I never wanted to deal with the whole Elf on the Shelf thing.
Before the creative and crafty parents that truly enjoy posing little Tinklebert Humperdinck in the Barbie dream house bash me for being a horrible parent and a poor sport, allow me to explain myself.
Mama, I get it. I don’t want to do Elf on the Shelf either.
It’s not that I’m some evil Ebenezerette that wishes to rob my children of Christmas magic. It’s not solely because I have no desire to play travel agent and send the thing jet setting all over the house. It’s because the magic of Christmas has successfully existed for centuries without an overpriced marketing ploy that throws a candy cane colored monkey wrench into my long-standing elf beliefs!
When I was a child, Santa’s elves were a mysterious and unseen little people who I imagined resembled Danny DeVito in minky pants. I never knew where they were hiding, and I spent the Christmas season wondering if Peeping Tomawiggles was lurking in the bushes outside my bedroom window. The unknown whereabouts of Santa’s helpers helped keep me on the straight and narrow.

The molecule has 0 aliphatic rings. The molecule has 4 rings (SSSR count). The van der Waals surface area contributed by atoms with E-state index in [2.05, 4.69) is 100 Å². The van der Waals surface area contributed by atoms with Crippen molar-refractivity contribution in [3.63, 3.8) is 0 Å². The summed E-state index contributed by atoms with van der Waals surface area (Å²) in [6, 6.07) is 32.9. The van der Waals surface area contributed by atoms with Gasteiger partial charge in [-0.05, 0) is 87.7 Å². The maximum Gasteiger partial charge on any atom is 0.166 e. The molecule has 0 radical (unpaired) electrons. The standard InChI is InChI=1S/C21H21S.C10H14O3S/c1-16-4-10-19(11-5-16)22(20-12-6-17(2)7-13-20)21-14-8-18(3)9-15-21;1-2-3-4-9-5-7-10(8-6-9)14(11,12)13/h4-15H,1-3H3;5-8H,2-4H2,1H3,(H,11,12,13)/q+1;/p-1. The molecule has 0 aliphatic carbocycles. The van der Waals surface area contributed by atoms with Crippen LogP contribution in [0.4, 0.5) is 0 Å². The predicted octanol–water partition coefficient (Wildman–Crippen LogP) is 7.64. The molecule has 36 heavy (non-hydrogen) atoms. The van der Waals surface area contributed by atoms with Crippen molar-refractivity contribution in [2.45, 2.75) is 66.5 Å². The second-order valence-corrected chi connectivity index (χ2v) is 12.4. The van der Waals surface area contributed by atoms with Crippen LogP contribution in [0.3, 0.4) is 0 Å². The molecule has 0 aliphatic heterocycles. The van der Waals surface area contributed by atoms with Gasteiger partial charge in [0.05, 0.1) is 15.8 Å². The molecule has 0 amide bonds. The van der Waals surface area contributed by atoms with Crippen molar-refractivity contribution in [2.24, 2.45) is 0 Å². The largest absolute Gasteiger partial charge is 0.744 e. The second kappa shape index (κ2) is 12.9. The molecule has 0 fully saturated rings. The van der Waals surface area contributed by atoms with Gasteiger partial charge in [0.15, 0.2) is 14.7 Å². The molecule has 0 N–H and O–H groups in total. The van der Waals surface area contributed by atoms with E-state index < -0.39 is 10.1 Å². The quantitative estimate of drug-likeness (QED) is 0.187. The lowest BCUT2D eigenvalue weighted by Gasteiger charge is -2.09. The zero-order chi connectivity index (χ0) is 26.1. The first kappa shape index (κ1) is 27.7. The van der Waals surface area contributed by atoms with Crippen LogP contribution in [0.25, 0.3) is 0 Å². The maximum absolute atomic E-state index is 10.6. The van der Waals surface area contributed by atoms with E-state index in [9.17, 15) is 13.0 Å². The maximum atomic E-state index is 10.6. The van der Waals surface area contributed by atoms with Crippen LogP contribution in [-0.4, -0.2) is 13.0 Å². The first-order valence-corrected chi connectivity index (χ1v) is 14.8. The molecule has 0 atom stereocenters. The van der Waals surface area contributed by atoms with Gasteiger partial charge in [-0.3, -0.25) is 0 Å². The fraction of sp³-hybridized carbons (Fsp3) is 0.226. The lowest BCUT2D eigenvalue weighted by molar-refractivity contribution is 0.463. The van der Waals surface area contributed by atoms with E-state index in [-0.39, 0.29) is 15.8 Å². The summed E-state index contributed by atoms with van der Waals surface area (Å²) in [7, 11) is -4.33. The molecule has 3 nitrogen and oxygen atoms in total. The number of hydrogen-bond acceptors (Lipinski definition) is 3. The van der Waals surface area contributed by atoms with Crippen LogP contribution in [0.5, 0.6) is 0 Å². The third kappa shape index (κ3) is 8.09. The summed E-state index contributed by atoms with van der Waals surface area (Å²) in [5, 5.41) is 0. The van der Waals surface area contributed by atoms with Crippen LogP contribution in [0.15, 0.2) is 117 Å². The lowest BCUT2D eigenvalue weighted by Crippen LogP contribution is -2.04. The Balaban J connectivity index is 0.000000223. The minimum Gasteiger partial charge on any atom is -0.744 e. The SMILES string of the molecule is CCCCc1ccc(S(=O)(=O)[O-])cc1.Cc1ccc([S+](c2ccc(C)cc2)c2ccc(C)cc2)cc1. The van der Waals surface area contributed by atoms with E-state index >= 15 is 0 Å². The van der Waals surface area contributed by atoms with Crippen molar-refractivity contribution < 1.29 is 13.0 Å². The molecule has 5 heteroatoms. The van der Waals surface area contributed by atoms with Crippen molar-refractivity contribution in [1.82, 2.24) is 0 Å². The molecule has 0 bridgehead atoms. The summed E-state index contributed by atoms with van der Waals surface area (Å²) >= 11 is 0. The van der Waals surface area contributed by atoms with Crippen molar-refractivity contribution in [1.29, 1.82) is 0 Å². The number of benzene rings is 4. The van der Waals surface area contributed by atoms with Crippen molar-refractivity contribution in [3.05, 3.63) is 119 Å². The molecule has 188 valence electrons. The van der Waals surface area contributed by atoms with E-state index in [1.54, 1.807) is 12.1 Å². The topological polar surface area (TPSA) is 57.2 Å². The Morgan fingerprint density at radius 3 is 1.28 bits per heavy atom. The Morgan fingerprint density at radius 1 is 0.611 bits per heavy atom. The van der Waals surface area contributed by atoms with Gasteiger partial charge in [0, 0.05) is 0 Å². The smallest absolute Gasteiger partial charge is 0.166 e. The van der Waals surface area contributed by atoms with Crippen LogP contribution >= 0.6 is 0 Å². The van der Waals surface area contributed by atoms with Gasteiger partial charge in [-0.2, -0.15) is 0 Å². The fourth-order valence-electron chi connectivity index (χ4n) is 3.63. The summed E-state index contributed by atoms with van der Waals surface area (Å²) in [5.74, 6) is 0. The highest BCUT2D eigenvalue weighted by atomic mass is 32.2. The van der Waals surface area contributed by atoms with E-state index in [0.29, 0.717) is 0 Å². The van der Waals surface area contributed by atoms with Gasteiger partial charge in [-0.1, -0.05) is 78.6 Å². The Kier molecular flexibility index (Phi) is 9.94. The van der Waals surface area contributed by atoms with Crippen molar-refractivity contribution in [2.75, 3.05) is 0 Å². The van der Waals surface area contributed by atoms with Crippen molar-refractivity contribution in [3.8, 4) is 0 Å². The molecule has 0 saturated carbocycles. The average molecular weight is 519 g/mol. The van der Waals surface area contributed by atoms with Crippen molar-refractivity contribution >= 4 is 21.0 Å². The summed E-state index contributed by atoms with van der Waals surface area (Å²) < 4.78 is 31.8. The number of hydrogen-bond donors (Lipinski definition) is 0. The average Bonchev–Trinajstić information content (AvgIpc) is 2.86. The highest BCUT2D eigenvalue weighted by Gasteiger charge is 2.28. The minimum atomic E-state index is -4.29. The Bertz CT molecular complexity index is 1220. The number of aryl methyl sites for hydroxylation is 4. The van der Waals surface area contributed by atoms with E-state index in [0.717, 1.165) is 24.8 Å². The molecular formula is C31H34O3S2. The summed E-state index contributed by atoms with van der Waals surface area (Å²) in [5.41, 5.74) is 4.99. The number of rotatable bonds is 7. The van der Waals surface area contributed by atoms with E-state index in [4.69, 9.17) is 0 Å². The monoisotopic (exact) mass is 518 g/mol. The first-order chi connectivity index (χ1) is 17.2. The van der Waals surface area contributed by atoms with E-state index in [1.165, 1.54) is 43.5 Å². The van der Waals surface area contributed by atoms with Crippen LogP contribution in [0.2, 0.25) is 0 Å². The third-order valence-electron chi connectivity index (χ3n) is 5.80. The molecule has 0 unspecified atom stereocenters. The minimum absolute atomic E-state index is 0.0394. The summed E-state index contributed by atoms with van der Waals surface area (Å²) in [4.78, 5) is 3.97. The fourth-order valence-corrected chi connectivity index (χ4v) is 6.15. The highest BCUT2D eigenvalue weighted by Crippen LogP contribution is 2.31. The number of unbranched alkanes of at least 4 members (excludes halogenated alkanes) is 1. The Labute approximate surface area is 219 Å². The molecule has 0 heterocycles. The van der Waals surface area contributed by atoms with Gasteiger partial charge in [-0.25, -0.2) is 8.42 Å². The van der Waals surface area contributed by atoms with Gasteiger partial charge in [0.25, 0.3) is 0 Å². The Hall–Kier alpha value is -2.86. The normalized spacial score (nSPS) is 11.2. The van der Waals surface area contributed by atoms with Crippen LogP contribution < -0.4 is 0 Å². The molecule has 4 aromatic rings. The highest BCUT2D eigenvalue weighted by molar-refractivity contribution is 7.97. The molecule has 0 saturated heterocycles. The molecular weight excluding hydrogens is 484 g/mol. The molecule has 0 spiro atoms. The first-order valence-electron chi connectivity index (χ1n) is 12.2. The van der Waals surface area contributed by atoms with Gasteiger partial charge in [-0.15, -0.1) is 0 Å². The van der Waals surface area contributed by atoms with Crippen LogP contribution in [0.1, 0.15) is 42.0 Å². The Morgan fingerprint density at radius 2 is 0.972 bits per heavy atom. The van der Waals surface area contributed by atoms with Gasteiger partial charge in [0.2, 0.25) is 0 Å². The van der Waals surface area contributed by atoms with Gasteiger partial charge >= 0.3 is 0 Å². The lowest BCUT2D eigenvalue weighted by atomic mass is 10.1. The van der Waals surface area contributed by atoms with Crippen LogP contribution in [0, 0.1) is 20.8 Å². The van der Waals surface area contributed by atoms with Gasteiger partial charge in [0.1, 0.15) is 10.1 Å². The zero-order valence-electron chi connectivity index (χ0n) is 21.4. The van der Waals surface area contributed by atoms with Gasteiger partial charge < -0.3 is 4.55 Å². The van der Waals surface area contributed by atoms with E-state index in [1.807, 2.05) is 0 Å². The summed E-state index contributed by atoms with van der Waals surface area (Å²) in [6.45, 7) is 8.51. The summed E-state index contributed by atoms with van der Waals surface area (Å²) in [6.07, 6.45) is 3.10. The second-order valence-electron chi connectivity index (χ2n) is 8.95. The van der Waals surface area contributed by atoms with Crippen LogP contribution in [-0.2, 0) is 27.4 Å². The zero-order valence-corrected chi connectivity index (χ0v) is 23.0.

Since the introduction of Elf on the Shelf, the mystery associated with the magical little beings has been diminished. The kids clearly see him hanging from the dining room chandelier and believe they have the freedom to raise nine kinds of hell with toothpaste and toilet paper in the unseen bathroom. That’s a fa-la-la-la-fail on the elf’s part.
When we were given an Elf on the Shelf as a present last year, I reluctantly placed it on the mantle and left it undisturbed for days. My children came home from school with elaborate tales that they’d heard from friends about finding their respective elves in boxes of Cheerios or camping out in piles of marshmallows, and they wanted to know why our girl elf, Snowbelle, was such a boring old maid.